ROUNDTABLE: Mayorkas’ 60-day cybersecurity sprints win support; also a prove-it-to-me response

By Byron V. Acohido

The Biden Administration is wasting no time fully re-engaging the federal government in cybersecurity.

Related: Supply-chains become top targets

Homeland Security Secretary Alejandro Mayorkas has assumed a very visible and vocal role. Mayorkas has been championing an extensive portfolio of initiatives to rally public-private collaboration to fend off cyber criminals and state-sponsored threat actors.

The need is great, of course. The Solarwinds hack and Microsoft Exchange breach, not to mention the latest rounds of massive thefts of personal data from Facebook and LinkedIn demonstrate this in spades.

Mayorkas announced a series of 60-day sprints to quell ransomware and to bolster the cyber defenses of industrial control systems, transportation networks and election systems. Mayorkas also pledged to increase the diversity of the Cybersecurity and Infrastructure Security Agency’s workforce, noting that roughly a third of CISA’s workers are part of minority groups.

This reminds me of how President Obama used his bully pulpit back in 2015 to promote accelerated sharing of threat intelligence and to push for a consumers’ bill of rights for online privacy.

Although public-private efforts have continued, any added momentum initiated by the Obama administration was undermined by the Trump administration. Secretary Mayorka is attempting to pick up where the Obama administration left off. Last Watchdog asked a roundtable of industry experts for their reaction. Here’s what they said, edited for clarity and length:

Karthik Krishnan, CEO of


While Mayorkas didn’t explicitly refer to the agile software project management framework, ‘sprints’ are a big part of agile. By co-opting the term, he’s signaling that he’s serious about getting things done. His focus on ransomware ought to inspire cross-disciplinary solutions across the industry.

A unified response would combine and focus disparate security technologies ranging from IAM to forensics to data access governance on the problem. Cross-pollination drives innovation and we’ll all benefit from it . . . I’m excited by his visionary focus on diversity as a source for cyber talent. We need expertise, and that expertise can, and should, come from all corners of our society.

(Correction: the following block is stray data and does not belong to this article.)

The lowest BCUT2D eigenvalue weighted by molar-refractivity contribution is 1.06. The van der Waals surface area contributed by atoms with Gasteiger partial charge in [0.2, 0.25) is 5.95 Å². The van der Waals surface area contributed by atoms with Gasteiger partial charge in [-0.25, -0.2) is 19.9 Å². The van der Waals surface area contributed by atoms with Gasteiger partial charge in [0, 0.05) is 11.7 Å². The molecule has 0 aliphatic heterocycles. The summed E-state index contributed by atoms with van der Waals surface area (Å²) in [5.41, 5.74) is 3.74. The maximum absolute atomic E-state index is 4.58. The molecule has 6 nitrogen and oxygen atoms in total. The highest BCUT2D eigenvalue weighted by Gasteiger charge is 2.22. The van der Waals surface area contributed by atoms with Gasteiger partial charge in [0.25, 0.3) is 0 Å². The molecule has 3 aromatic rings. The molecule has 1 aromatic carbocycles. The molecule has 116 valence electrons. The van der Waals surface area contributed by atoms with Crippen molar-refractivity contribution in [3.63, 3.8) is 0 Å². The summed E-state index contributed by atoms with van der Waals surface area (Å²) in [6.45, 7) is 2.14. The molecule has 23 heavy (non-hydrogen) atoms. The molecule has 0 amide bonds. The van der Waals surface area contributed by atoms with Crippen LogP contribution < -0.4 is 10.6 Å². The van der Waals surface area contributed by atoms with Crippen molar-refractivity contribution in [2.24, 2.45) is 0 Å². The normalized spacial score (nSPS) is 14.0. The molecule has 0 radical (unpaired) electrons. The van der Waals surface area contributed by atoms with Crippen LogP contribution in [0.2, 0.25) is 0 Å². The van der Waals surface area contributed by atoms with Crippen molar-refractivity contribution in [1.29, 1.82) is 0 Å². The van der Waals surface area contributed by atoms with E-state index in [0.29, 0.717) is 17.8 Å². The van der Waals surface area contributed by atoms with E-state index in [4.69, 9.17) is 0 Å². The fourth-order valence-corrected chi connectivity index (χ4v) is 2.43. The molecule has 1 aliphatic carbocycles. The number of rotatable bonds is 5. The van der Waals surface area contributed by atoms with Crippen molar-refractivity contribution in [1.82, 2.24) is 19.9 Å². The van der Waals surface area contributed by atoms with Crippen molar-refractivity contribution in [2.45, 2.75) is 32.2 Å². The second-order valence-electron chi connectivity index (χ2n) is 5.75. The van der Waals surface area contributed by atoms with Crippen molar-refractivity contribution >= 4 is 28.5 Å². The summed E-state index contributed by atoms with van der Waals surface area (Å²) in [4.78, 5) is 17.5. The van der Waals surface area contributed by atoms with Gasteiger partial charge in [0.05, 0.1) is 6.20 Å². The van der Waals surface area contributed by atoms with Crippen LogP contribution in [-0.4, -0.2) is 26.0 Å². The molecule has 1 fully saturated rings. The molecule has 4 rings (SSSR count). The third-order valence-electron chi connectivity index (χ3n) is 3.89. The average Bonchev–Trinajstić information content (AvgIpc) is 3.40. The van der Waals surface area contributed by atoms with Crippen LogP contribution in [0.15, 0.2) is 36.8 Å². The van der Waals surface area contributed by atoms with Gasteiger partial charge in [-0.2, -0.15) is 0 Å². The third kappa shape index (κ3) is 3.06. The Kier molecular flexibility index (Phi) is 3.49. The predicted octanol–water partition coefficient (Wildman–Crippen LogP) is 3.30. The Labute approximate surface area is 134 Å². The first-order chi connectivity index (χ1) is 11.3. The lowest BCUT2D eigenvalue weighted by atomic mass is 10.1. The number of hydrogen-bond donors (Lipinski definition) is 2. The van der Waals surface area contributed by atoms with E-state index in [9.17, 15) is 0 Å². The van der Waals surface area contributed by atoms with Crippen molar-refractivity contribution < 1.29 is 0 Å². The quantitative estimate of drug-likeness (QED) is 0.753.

Mario Vuksan, CEO ReversingLabs

The 60-day sprint language is a truly refreshing message coming out of DHS.  If past is to serve as a reference, the Federal Government is normally not associated with rapid software development.


Delivering on that cadence has a potential of truly aligning defenders around the same mission.  We can now start imagining rapid movement from policy to action.  Whenever the Federal Government moves by example it has an incredible potential of leading by example.  The public as well as the commercial sector will follow suit.  As such targeting Ransomware is a reasonable first move.

Software producers and consumers need visibility, mandated quality checks and easy to understand trust scores.  Software must be examined for malicious intent and anomalous behaviors regardless of whether we have cooperation from software publishers.  Software equivalents of Dietary Notice Labels and FDA Side Effect disclosures are necessary.  Automating Software Assurance through binary analysis is the missing piece of Supply Chain trust assessment.

Ralph Pisani, President, Exabeam


My biggest takeaway from Secretary Myorkas’s announcement is that there must be a reckoning in the cybersecurity industry – and the sooner, the better . . . To me, the answer is not only the lack of knowledge about technology, but also about the lack of refined processes needed to find a breach.

It’s still a common misconception that insider threats are only disgruntled employees. The reality is that most cyberattacks start with trusted employee credentials that have been compromised. Especially in a post-pandemic economy, I hope that the 60-day sprints serve to show that identity is the new perimeter.

Credentials are keys to the kingdom, but if the industry doesn’t change, adversaries will storm the castle. My hope is that Secretary Mayorkas’ initiatives have a heavy focus on the importance of securing credentials and the cybersecurity industry takes that advice seriously and shifts their focus. It’s beyond time.